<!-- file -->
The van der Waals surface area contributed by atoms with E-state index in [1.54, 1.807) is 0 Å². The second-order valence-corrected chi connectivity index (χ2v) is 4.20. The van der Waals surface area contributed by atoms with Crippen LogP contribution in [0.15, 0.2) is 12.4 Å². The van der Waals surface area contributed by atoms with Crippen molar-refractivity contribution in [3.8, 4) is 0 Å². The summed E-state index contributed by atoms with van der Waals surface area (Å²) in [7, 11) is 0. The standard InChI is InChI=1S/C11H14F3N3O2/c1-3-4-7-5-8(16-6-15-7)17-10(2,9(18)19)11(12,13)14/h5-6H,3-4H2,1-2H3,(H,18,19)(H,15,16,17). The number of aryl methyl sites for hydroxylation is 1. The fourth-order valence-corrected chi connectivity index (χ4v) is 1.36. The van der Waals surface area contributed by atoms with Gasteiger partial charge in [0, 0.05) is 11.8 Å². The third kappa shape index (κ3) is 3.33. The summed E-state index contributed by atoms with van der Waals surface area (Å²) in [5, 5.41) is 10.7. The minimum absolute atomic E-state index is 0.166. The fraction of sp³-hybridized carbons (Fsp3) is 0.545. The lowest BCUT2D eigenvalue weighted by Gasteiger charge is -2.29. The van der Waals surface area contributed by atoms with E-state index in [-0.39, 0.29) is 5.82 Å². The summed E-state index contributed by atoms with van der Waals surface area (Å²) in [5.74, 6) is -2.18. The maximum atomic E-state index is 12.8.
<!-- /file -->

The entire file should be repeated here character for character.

The van der Waals surface area contributed by atoms with E-state index in [1.54, 1.807) is 0 Å². The second-order valence-corrected chi connectivity index (χ2v) is 4.20. The van der Waals surface area contributed by atoms with Crippen LogP contribution in [0.15, 0.2) is 12.4 Å². The van der Waals surface area contributed by atoms with Crippen molar-refractivity contribution in [3.8, 4) is 0 Å². The summed E-state index contributed by atoms with van der Waals surface area (Å²) in [7, 11) is 0. The standard InChI is InChI=1S/C11H14F3N3O2/c1-3-4-7-5-8(16-6-15-7)17-10(2,9(18)19)11(12,13)14/h5-6H,3-4H2,1-2H3,(H,18,19)(H,15,16,17). The number of aryl methyl sites for hydroxylation is 1. The fourth-order valence-corrected chi connectivity index (χ4v) is 1.36. The van der Waals surface area contributed by atoms with Gasteiger partial charge in [0, 0.05) is 11.8 Å². The third kappa shape index (κ3) is 3.33. The summed E-state index contributed by atoms with van der Waals surface area (Å²) in [5, 5.41) is 10.7. The minimum absolute atomic E-state index is 0.166. The fraction of sp³-hybridized carbons (Fsp3) is 0.545. The lowest BCUT2D eigenvalue weighted by Gasteiger charge is -2.29. The van der Waals surface area contributed by atoms with E-state index in [-0.39, 0.29) is 5.82 Å². The summed E-state index contributed by atoms with van der Waals surface area (Å²) in [5.74, 6) is -2.18. The maximum atomic E-state index is 12.8.